The latest figures from Halifax are a step in the right direction, but there is plenty of uncertainty and negative pressures in the market.
The average house price in the UK has risen for the fourth consecutive month, according to the latest figures published by Halifax bank. The average house price is now £291,029, a monthly change of 1.3% and some 2.5% higher than this time last year.
Responding to the news, a variety of agents, lenders and analysts were cautiously optimistic on the news, with Halifax themselves warning against being too optimistic. ‘While housing activity has increased over recent months, interest rates remain elevated compared to the historic lows seen in recent years and demand continues to exceed supply,’ said Kim Kinnaird, director at Halifax Mortgages.
‘Looking ahead, affordability challenges are likely to remain and further modest falls should not be ruled out, against a backdrop of broader uncertainty in the economic environment,’ he added.
In a post on X (formerly known as Twitter), the i’s housing correspondent Victoria Spratt noted that the Halifax data is a nationwide average. Prices in the south east of England, for example, have fallen by -2.3 %, with the highest growth being recorded in Northern Ireland — an area where house prices had been low.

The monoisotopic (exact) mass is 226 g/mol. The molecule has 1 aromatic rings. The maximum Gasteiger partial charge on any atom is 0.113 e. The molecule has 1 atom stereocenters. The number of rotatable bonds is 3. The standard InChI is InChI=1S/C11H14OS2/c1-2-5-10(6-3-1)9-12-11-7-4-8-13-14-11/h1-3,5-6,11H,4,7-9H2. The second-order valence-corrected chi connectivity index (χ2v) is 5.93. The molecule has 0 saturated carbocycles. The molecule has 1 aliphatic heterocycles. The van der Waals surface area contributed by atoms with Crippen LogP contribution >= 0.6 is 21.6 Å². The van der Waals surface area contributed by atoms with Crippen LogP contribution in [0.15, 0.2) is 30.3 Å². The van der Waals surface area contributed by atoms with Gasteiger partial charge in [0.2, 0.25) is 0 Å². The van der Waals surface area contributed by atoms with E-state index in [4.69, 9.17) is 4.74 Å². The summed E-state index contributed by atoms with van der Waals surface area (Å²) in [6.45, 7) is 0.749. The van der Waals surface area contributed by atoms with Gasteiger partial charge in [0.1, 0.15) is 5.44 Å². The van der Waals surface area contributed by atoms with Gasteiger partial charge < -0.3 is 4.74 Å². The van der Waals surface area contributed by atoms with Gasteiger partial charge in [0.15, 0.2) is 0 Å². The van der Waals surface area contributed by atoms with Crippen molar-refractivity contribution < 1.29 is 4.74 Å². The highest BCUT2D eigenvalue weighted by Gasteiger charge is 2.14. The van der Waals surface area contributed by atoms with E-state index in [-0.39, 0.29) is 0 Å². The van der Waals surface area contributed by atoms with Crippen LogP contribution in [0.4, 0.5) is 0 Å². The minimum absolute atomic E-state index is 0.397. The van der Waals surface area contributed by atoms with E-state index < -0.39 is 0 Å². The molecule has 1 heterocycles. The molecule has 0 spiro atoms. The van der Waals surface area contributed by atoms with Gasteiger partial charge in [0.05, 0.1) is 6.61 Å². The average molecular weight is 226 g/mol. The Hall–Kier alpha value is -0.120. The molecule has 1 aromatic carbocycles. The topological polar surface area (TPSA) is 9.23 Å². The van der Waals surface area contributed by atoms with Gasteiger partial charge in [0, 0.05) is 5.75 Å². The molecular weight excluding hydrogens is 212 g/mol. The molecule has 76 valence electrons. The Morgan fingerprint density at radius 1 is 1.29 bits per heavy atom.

‘This is data from just one mortgage provider,’ she adds, ‘It can only tell us about homes which have mortgages on them. Not cash sales from, say, auctions.’ She notes that both ‘HMRC and the Bank of England’s data are still showing that housing market is slow’ and that the number of mortgage approvals remains low.
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However, some lenders and agents remain more bullish. ‘Today’s data shows [sic] that the property sector is beginning to show signs of recovery,’ noted Daniel Austin, CEO of ASK Partners. ‘With a decline in inflation YoY and the peaking of interest rates, the overall outlook has considerably improved.’
‘The general view is that 2024 will be a far more fruitful year for the UK property market and we’re already seeing early signs of this, with a fourth consecutive monthly increase in house prices and a sharp increase in both new sales listings and the number of buyers submitting offers,’ notes Benham and Reeves director Marc von Grundherr.
Verona Frankish, CEO of agents Yopa, boldly notes that ‘it’s likely that not only has the property market bottomed out with respect to the decline in house prices seen last year, but it’s also likely that interest rates have now peaked.’
In a comment on the news, Foxtons CEO noted that while interest rates may have peaked, it’s ‘important to note that [they] remain at 5.25% and there is no guarantee of when this will change’. Indeed, at the January 31 meeting of the Bank of England’s Monetary Policy Committee, the vote to keep interest rates at 5.25% was passed by a majority of 6-3. However, one member voted to reduce them, while two wished to see interest rates increase.
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